NEW YORK (Jan. 22)
Arab banks are flourishing in the United States, according to a survey in the Boycott Report, an American Jewish Congress publication. This is borne out in a Federal Reserve Board list, “Foreign Investment in U.S. Banking Institutions” as of June 30, 1984.
At the start of 1984, there were 19 Arab banks in New York State alone, most of them in New York City. A newly-formed Arab Bankers Association of North America “is fburishing,” according to the Boycott Report. “The longest established Arab bank in the U.S. is UBAF Arab-American Bank, capitalized at $100 million.”
The UBAF, which came to New York in 1976, “works with American exporters seeking Arab markets, “according to a recent report in The New York Times. “It finances trade, arranges joint ventures, and seeks deposits from corporations and institutions. that strategy produced a profit for the bank of $4.5 million for the first nine months of 1984. “According to the Federal Reserve Board list, the UBAF has $1.227 billion in assets.
A NETWORK OF OUTLET
Two years after it was taken over by Arab investors, Financial General Bankshares, a multi-state holding company with a network of outlets in New York, Maryland, Virginia, Tennessee and the District of Columbia, “has become the largest Arabled financial institution in the U.S., with assets of almost $4 billion, “the Boycott Report stated. “Among its large stockholders are the former director of Saudi intelligence, the son of the ruler of Kuwait and other Arab private investors.”
The Bank Audi, of Lebanon, a relative newcomer that has gone after deposits from wealthy Lebanese Americans, earned a profit of $35,000 in the first seven months operation, through December, 1983. It is expected to report net earnings of more than $300,000 for 1984, the Times reported.
ARAB BANKS IN NEW YORK CITY
According to the Federal Reserve Board listing, the Saudi International Bank, a branch of the Arab consortium bank based in London, has assets of 341.2 million; Arab African International Bank, branch of the Arab consortium bank based in Cairo, has $331.4 million in assets; Arab Bank Corporation, branch of Kuwait-Egyptian bank based in Bahrain, $320.1 million; The Gulf Bank, branch of a bank owned by a Kuwait merchant family, $305.5 million, the National Commercial Bank, branch of largest Saudi Arabian commercial bank, has $299.1 million in assets; Dubai Bank, branch of bank owned by a prominent Dubai family, $132.8 million; Gulf International Bank, branch of Arab consortium bank based in Bahrain, $118.3 million; and The United Bank of Kuwait, branch of a Kuwaiti consortium bank based in London, has $60.7 million in assets.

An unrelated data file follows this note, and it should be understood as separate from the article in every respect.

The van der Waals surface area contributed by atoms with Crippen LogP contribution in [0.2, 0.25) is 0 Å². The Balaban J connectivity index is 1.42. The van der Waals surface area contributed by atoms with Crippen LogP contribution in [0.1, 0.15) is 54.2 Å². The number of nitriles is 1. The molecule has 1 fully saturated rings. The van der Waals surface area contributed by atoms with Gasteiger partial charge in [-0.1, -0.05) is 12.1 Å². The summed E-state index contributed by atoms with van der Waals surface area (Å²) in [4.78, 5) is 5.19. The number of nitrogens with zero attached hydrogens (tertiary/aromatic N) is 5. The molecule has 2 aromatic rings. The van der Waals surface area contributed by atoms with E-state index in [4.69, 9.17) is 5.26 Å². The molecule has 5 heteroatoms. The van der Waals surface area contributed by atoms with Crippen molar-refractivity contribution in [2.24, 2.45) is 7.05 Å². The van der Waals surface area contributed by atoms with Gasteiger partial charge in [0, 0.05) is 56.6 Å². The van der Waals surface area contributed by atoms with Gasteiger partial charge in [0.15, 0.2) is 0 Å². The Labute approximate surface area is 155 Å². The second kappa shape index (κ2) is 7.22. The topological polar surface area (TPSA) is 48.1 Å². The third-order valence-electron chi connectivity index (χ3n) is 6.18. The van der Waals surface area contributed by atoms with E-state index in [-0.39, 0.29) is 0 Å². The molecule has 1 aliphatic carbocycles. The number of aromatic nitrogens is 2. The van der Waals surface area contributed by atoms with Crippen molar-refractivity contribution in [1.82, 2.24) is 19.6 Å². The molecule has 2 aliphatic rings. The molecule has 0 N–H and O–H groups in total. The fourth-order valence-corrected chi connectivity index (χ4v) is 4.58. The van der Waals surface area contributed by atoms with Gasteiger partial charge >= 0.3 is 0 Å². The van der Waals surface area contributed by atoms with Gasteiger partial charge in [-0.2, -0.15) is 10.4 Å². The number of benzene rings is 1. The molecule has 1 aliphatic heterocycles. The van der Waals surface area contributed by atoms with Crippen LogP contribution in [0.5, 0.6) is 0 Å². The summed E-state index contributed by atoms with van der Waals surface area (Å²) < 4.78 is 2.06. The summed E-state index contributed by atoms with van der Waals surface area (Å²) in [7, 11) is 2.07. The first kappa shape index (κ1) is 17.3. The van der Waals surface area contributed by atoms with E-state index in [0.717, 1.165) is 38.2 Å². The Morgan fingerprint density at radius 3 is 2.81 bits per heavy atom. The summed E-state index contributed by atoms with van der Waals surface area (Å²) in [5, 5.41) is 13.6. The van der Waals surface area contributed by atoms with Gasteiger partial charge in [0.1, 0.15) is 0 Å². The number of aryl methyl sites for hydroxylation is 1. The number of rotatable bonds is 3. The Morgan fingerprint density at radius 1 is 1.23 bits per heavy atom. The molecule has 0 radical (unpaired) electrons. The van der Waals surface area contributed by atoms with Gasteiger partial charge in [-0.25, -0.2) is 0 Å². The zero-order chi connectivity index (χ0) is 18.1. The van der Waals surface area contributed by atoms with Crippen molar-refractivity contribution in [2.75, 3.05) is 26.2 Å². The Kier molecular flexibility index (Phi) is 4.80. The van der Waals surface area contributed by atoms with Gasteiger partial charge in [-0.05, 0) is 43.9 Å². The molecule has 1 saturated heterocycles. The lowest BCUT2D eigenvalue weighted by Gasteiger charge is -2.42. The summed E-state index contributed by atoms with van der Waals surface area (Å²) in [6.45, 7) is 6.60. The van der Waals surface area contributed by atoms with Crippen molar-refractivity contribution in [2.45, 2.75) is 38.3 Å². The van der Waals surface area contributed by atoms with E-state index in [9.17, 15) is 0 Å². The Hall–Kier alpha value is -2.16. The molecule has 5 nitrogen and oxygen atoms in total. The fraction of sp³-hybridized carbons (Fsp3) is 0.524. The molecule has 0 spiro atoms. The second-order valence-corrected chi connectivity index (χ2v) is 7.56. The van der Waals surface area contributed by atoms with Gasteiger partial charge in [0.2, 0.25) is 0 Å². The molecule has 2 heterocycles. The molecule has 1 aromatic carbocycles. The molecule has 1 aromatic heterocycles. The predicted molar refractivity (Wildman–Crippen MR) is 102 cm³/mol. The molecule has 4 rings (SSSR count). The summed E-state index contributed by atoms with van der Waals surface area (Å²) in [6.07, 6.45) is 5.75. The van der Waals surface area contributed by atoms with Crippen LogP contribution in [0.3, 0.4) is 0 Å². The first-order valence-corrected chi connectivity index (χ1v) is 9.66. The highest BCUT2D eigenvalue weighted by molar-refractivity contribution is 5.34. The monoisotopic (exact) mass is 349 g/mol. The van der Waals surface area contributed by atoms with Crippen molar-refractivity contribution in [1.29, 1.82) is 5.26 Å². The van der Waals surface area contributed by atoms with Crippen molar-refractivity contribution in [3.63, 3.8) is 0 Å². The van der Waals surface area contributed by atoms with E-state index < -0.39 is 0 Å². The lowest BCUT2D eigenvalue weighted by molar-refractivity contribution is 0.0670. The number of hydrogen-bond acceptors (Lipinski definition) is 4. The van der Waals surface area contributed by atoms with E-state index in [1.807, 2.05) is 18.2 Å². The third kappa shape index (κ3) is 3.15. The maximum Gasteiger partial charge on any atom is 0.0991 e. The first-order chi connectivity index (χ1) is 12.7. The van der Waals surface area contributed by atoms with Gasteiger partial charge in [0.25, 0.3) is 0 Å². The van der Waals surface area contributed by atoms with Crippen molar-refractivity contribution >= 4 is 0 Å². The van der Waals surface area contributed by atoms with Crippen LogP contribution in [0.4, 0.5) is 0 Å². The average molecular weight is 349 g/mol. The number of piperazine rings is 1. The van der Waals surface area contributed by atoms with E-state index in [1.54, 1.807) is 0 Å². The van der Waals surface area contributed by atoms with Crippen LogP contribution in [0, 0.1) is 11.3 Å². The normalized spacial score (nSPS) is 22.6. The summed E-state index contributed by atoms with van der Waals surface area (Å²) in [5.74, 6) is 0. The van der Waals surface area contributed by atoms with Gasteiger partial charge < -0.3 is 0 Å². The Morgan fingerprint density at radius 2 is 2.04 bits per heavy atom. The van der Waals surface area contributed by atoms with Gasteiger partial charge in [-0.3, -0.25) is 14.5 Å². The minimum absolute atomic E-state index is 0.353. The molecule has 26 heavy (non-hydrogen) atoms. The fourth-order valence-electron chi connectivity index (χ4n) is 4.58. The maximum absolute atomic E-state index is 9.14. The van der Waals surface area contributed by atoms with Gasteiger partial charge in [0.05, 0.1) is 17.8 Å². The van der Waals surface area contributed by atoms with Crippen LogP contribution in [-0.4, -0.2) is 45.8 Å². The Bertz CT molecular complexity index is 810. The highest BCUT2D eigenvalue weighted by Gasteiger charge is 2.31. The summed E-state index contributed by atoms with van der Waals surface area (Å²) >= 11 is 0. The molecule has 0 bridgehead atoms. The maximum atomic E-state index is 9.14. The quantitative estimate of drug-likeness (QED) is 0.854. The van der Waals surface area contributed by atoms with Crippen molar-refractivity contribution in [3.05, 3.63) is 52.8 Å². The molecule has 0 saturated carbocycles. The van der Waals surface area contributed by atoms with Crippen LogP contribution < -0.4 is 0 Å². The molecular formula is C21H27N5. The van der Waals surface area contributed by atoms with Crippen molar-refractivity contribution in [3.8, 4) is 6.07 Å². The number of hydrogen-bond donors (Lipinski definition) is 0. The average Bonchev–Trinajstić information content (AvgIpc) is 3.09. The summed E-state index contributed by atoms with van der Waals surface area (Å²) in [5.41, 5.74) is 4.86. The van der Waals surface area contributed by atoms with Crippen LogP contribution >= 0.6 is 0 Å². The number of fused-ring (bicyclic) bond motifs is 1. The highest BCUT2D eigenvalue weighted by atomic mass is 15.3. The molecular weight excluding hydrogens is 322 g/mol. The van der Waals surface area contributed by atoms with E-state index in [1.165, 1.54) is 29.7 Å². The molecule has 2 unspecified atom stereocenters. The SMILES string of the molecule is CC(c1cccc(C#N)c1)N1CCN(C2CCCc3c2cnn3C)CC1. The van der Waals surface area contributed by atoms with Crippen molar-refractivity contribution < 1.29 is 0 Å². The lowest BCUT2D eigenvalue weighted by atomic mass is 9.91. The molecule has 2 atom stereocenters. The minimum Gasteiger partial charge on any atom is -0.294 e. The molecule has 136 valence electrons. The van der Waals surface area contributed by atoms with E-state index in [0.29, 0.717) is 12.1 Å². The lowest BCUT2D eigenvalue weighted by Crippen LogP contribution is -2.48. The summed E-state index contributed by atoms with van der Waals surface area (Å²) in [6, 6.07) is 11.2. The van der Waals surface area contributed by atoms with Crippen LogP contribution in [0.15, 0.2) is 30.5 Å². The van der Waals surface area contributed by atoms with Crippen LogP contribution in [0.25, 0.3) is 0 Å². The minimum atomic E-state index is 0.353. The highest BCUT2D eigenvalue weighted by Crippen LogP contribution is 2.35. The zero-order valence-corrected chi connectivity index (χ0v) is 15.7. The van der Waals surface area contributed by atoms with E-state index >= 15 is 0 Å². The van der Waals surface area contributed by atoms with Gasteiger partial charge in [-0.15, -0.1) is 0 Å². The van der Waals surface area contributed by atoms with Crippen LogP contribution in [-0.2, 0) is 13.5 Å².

All these banks are in New York. Their listed assets are as of June 30,1984.
Mergers and acquisitions of interest in local American banks are also flourishing, according to Boycott Report. Petra Capitol, the first Arab-owned investment bank established in the U.S. recently merged with a brokerage house. It is located in New York City.
A Saudi merchant, Abdullah Bakhsh, “recently acquired a 15 percent interest in a large regional bank in Milwaukee, owned by a holding company, Marine Corp., “the Boycott Report said, citing the Mideast Report as its source. “As part of the agreement, Mr. Bakhsh put $60 million of new capital into the bank holding company.”
Another Arab capitalist, Khalid bin Mahfouz, whose family owns half of the National Commercial Bank of Jeddah, recently acquired a 92 percent interest in a Houston bank, the Boycott report stated.
The influx of Arab banks was made possible by the International Banking Act of 1978 which suspended the reciprocity requirement to get a federal bank charter. Before that, an Arab bank could not get a federal license unless American banks were allowed to operate in the Arab country. Reciprocity remained a requirement to get a New York State charter until New York repealed it last fall.
ROLE OF POLITICS AND RELIGION
“Avoiding politics and religion is a particularly sensitive question because of the Arab-Israeli conflict,” the Times noted in its recent report. “The banks would get in trouble in their home countries if , for example, they invested in Israeli companies. But they would get in trouble with American authorities if they were believed to discriminate against Israel. The problem seems not to have arisen much because most Arab banks aim only to serve Arabs and American corporations doing business in Arab countries.”
As for hiring Jews, the Times quoted Fakhruddin Khalil, senior executive vice president of the UBAF, as saying, “The answer is a very strong and clear confirmation that anybody who applies and is qualified will be hired irrespective of religion.” He said he did not ask the religion of job applicants and did not know the religion of many employees but he assumed that he had hired Jews.